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Professor

Fay Berger Karpf

Fay Berger Karpf made major contributions to social science with her analysis of the history of social psychology and her discussions of Otto Rank’s theories of psychology.

Frances Krasnow

Frances Krasnow helped bring scientific rigor to dental medicine through her research into oral biochemistry and microorganisms.

Gisela Peiper Konopka

Gisela Peiper Konopka ignored conventional wisdom and focused on what troubled teens had to say, a process that led to her becoming a pioneer of group therapy, rebuilding shattered German psyches after WWII.

Mordecai Kaplan

The founder of Reconstructionist Judaism, Mordecai Kaplan struck a fundamental blow for women’s participation in Jewish ritual with the bat mitzvah of his eldest daughter, Judith.

Hedwig Kohn

One of only three women physicists certified to teach at the university level before WWII, Hedwig Kohn did research on measuring the intensity of light which was still cited by physicists over a decade after her death.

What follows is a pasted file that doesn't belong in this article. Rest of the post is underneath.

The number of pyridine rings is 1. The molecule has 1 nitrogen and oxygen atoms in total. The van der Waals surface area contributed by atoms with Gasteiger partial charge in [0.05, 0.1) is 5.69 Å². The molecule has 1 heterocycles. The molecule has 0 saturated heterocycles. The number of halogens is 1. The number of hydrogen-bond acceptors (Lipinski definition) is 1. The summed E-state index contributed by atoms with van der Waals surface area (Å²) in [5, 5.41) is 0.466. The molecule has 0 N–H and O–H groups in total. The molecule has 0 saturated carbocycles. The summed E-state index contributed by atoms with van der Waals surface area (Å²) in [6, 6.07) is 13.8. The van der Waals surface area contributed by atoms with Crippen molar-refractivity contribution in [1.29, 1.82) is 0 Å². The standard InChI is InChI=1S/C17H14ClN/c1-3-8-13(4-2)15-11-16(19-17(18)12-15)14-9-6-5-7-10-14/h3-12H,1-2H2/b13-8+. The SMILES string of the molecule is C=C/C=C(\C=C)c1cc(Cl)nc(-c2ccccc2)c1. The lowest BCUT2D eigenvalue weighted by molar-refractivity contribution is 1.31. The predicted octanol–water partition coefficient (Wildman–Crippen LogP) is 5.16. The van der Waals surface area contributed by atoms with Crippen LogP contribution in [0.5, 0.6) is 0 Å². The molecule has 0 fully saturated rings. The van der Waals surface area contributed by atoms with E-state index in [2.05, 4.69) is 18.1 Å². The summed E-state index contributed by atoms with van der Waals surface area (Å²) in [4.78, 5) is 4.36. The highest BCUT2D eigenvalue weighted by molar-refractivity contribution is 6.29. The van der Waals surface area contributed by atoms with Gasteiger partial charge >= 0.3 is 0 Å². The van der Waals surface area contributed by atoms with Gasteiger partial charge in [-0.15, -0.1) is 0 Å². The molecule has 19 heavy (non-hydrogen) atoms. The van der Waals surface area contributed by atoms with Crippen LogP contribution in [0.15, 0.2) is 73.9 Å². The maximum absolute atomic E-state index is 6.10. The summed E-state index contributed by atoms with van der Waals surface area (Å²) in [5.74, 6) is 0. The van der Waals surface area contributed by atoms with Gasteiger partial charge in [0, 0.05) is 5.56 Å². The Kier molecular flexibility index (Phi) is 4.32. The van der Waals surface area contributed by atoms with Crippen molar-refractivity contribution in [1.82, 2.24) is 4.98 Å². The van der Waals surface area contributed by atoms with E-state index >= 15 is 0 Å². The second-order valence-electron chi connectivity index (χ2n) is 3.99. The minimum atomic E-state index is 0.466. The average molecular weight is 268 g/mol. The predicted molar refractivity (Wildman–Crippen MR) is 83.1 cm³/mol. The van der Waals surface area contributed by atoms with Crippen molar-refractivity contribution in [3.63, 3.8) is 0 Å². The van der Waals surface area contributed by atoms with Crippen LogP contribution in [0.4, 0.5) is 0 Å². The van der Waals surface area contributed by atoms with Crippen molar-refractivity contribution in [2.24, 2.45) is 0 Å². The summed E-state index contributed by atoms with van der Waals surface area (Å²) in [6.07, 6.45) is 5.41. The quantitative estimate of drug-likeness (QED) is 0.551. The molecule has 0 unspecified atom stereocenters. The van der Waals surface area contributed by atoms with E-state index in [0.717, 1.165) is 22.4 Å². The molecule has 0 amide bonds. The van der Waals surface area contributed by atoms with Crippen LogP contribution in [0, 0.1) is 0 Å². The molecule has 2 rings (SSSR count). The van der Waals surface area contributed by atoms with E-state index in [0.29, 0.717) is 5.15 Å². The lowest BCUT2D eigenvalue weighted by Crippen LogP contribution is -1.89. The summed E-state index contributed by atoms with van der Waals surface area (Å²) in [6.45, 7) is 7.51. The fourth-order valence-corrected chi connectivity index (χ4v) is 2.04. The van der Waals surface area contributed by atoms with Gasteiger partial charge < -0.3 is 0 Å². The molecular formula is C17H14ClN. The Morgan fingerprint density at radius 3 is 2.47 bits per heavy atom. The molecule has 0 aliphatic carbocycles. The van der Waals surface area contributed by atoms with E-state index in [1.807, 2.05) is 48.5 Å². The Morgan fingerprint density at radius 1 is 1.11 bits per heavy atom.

Geri M. Joseph

Geri M. Joseph distinguished herself both as a journalist covering vital stories and as US ambassador to the Netherlands during a diplomatic crisis.

Lydia Joel

Lydia Joel began her dance career as a performer, but it was as the editor of Dance Magazine that she had the greatest impact on the field.

Tziporah H. Jochsberger

Having escaped the Holocaust on the strength of her musical talents, Tziporah H. Jochsberger went on to use music to instill Jewish pride in her students.

Marie Jahoda

Marie Jahoda was a major figure in psychology for her work on the effects of unemployment on emotional well-being as well as the social impact of McCarthy-era blacklisting.

Anna Jacobson

Anna Jacobson fought to continue teaching German language and literature at Hunter College throughout the 1930s and 1940s, at a time when many schools suppressed all things German.

Pages

How to cite this page

Jewish Women's Archive. "Professor." (Viewed on November 26, 2014) <http://jwa.org/taxonomy/term/22375>.

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